When my brother and I were younger, one of our favorite winter activities was to go outside with the family dog, make a bunch of snowballs, throw them somewhere in the distance, and then cackle our sadistic little hearts out as the dog ran around trying to find snowballs on the snowy ground. What can I say? Kids are jerks sometimes. To his credit, at least, the dog always got bored of the whole thing pretty quickly.
Which, as a matter of fact, speaks to one of science’s newest findings about our canine pals: They have no patience for your human nonsense. Specifically, a study recently published in the journal Developmental Science found that when you give a dog bad directions, it’ll learn pretty quickly to ignore them.
For the study, which recruited 40 pet dogs of varying breeds, psychologists from Yale’s Canine Cognition Center placed a treat inside a puzzle, then demonstrated to their subjects how to get it out. In reality, the puzzle was just one step — all the dogs had to do was lift the lid of a box — but the researchers added an extra, unnecessary action to their demo, pushing a lever attached to the box that didn’t actually do anything. To make sure the dogs were really trying to solve the task in front of them, rather than following a perceived command, the study authors then left the room and left the animals to their own devices.
The dogs, who each went a couple rounds with the puzzle, proved adept at figuring out not only what they needed to do, but also what they didn’t: As the experiment progressed, they began disregarding the lever, going straight for the step that would get them their treat.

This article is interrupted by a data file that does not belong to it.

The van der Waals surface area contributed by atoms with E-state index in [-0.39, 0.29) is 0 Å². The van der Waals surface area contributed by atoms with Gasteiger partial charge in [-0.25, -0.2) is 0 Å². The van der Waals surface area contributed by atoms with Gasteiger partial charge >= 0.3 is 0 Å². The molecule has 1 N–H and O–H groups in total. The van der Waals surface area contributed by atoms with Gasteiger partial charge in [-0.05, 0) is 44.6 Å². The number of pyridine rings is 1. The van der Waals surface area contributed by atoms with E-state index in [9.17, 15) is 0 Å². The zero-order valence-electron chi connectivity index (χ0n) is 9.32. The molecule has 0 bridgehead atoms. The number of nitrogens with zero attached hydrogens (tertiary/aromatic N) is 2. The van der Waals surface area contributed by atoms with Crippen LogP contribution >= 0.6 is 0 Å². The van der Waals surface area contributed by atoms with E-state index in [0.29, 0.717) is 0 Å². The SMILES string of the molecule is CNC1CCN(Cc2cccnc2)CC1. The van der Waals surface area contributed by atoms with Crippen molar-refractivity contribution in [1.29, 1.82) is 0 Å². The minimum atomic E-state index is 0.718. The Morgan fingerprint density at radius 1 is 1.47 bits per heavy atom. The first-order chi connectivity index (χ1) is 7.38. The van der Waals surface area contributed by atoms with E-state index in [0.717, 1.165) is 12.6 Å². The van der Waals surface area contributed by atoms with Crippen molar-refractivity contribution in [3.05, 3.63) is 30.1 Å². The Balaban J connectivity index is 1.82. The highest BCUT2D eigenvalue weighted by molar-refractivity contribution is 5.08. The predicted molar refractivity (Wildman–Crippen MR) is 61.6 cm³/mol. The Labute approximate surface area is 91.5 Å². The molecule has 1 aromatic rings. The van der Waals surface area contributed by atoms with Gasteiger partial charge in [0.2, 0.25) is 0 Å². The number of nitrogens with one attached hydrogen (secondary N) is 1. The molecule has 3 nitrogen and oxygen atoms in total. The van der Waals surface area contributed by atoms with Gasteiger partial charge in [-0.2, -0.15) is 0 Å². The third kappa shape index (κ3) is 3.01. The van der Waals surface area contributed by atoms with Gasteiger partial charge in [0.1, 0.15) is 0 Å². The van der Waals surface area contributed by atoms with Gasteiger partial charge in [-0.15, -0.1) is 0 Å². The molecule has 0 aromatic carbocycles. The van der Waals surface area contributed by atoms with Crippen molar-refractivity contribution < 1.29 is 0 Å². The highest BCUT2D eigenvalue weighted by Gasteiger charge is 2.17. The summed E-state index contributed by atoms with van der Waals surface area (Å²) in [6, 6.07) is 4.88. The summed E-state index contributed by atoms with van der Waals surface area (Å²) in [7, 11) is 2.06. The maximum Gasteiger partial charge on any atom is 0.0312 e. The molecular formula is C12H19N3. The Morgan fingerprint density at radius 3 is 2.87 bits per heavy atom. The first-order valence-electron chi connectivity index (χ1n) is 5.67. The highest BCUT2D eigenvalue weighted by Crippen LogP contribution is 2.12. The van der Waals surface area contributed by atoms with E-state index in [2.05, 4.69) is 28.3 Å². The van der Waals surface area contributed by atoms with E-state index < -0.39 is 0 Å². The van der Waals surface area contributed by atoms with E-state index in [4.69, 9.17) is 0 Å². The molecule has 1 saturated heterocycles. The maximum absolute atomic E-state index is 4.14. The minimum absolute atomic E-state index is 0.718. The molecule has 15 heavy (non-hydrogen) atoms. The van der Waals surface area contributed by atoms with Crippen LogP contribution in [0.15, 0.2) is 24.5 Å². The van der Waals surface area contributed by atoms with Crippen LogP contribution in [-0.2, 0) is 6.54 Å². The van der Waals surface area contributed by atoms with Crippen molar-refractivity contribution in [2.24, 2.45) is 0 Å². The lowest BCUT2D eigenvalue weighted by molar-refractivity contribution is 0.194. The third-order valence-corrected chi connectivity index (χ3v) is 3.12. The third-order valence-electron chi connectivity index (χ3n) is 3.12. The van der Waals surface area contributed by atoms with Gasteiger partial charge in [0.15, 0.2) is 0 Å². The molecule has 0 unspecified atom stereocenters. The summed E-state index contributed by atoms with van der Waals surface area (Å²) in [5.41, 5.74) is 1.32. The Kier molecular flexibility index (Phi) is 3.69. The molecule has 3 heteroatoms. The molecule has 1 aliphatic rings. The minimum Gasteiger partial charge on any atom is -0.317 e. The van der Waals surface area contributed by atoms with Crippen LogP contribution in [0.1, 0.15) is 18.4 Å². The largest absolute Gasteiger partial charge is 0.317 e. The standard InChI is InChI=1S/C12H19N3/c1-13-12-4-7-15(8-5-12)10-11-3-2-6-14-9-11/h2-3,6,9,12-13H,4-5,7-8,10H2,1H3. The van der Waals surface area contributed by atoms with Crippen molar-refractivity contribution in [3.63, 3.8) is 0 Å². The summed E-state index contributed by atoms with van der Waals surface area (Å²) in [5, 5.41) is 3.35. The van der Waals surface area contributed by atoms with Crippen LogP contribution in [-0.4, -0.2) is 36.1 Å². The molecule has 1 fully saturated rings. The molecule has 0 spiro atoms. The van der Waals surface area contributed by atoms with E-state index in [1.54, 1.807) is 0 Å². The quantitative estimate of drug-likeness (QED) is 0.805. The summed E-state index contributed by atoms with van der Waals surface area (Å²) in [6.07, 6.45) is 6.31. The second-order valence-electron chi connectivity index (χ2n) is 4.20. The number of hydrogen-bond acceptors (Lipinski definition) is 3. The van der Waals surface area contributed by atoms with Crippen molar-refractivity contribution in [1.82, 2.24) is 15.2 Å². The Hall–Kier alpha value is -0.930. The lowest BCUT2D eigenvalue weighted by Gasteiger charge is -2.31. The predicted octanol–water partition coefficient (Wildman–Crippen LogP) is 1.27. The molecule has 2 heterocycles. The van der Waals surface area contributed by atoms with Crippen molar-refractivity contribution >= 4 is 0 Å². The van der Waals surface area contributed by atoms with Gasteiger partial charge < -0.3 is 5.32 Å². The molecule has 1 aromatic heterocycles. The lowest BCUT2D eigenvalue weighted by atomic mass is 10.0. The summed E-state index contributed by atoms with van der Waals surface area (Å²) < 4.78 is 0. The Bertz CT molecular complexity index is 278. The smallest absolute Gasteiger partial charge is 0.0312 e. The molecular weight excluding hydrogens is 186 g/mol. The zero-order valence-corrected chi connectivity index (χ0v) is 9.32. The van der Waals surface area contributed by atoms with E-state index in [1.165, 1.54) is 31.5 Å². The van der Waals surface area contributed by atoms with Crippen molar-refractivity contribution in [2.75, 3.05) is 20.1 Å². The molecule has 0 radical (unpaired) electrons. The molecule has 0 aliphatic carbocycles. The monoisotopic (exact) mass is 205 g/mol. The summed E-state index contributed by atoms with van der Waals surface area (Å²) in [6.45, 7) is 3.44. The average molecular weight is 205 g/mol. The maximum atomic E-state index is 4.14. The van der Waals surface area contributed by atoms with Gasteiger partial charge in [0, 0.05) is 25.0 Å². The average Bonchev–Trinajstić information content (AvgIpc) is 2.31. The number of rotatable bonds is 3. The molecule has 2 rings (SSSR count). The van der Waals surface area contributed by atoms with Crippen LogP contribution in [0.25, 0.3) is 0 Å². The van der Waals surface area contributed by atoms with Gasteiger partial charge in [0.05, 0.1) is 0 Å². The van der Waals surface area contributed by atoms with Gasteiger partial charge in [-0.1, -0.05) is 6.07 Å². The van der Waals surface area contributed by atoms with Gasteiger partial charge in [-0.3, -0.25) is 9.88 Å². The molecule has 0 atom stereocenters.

The study offers an interesting insight into dog cognition in its own right, but it also has another layer: The authors based their study on a similar one from 2005 that focused on children instead of dogs — and compared to the dogs, the kids weren’t nearly so savvy. Their puzzle was more complicated, but they tended to repeat the experimenters’ actions step for step each time, without ever pausing to think through or weed out the irrelevant ones. It’s a tendency the authors of this latest study refer to as “overimitation,” writing: “This pattern of results suggests that overimitation may be a unique feature of human social learning,” possibly because by uncritically copying what they see, “children generally limit the amount of time they need to spend learning through repeated trial and error.”
Or, as lead study author Angie Johnston put it in a statement: “Consider all the important, but seemingly irrelevant, actions that children are successfully able to learn, such as washing their hands and brushing their teeth.” To a little kid who doesn’t yet understand hygiene, those things don’t make much sense — but you learn to do them anyway, and the reasoning comes later. Dogs, on the other hand, don’t stay so trusting.